In 1987, religious conflict took dark dimensions when unprecedented violence between ‘Muslims’ and ‘Christians’ erupted at secondary schools and universities. Clashes at the College of Education in Kafanchan, Kaduna State, left at least twelve dead and several churches burned or damaged. The rioting spread to Zaria, Katsina, and Kano in few days. Bayero University in Kano was closed after about twenty students were injured in clashes. In Zaria, Muslim students burned the chapel at the College of Advanced Studies and attacked Christian students; the riots spilled over into the town, where more than fifty churches were burned. A curfew was imposed in Kaduna State, and outdoor processions and religious preaching were banned in Bauchi, Bendel, Benue, Borno, and Plateau states. All schools in Kaduna and five in Bauchi State closed. The then President Babangida denounced these outbreaks as “masterminded by evil men . . . to subvert the Federal Military Government.” He also issued a Civil Disturbances (Special Tribunal) Decree establishing a special judicial tribunal (which would sadly be used as the instrument to hang Ken Saro Wiwa and the remaining 8 Ogoni much later under a different administration) to identify, arrest, and try those responsible, and banned preaching by religious organizations at all institutions of higher learning. In June and July 1987, Kaduna State authorities twice closed the exclusive Queen Amina College girls’ high school in Zaria after clashes between Muslim and Christian students. At a particular point in time, Kaduna became irrevocably separated into a predominantly Muslim North and Christian South.
All of a sudden, Kaduna ceased to be the hotbed and the ‘axis-of-evil’ tilted to Jos. President Babangida created Jos North in 1991 and with the modified vehicle plate number scheme; the Jos North came to be represented by JJN. JJN stands for Jasawan Jos North; Jasawa is the identity of the Hausas in Jos.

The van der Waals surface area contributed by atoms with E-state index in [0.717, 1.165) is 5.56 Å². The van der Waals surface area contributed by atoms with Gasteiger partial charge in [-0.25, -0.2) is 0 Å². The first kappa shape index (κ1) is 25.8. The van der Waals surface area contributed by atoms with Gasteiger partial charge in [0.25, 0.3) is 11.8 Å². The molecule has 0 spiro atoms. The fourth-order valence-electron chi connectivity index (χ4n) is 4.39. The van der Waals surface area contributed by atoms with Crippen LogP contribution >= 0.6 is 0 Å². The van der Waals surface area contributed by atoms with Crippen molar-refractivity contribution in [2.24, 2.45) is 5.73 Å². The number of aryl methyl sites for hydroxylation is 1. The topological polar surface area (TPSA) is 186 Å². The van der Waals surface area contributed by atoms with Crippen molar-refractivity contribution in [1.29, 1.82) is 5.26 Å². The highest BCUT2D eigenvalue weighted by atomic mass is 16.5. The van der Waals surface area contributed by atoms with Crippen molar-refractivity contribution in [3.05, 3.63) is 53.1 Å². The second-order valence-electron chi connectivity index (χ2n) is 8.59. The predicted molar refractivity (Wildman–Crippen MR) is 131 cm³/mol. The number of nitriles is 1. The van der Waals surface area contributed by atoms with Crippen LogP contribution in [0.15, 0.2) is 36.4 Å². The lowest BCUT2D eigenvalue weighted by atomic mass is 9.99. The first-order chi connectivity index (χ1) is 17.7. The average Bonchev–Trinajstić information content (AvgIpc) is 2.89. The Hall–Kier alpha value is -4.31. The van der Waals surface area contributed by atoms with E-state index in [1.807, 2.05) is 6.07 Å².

The Berom, Anaguta and Afizere were the indigenous people of Jos. But with the mining industry, Hausa settlers had multiplied. With an organized system of government, The Hausa settler population in Jos had a Hausa Chief in the Tin Mine settlements (There has been a Sarkin Jos since 1902!), which they answered to. The indigenous tribe primarily the Berom felt the need to also organize themselves politically, especially after converting to Christianity. With the British system of indirect rule, a Native Chief was preferred to a Hausa Chief because of their religious and ethnic peculiarities. In 1947 the title of any Chief of Jos became Gbong Gwom Jos. Unlike the conventional thrones, it is a political throne, with no initial basis in Berom traditions as the Berom people were an ethnic group with clan-centred leadership.
The complex power-play became the keg of gunpowder that would implode later. The Jasawan had grown and were economically relevant in Jos. A generation of youth who were born in Jos and had nowhere else to call home had been born (Palestine-Israel, anyone?) and the battle for the soul of Jos-North intensified.
Islam had always been valid for Hausa mobilization. This dates back to Usman dan Fodio (1754-1817) who emerged an Amir al-Mu’minin, a political as well as religious office, consequently with authority to declare and pursue a Jihad, raise an army and become its commander. A widespread uprising consequently began in Hausaland. This uprising was largely composed of the Fulani, who held a powerful military advantage with their cavalry. It was also widely supported by the Hausa peasantry who felt over-taxed and oppressed by their rulers.
Usman dan Fodio was a great ruler and brilliant scholar whose reforms and ideals birthed the Sokoto Caliphate in 1809. As it turned out, subsequent Sultans of Sokoto automatically became Heads of the Islamic community. Unfortunately, this heritage became a tool for manipulations too. The way an American is proud of Uncle Sam is about the same way the predominantly Muslim Hausa community is proud of the Caliphate.
Alas! Clashes began to originate out of flimsy reasons like a lady walking seductively or an alleged burning of Mosques by Christians during Church Service.
Is the Jos crisis Religious? Is it Political? I will not tell beyond this backdrop. Is it utterly senseless and inhumane? To that I say an emphatic YES!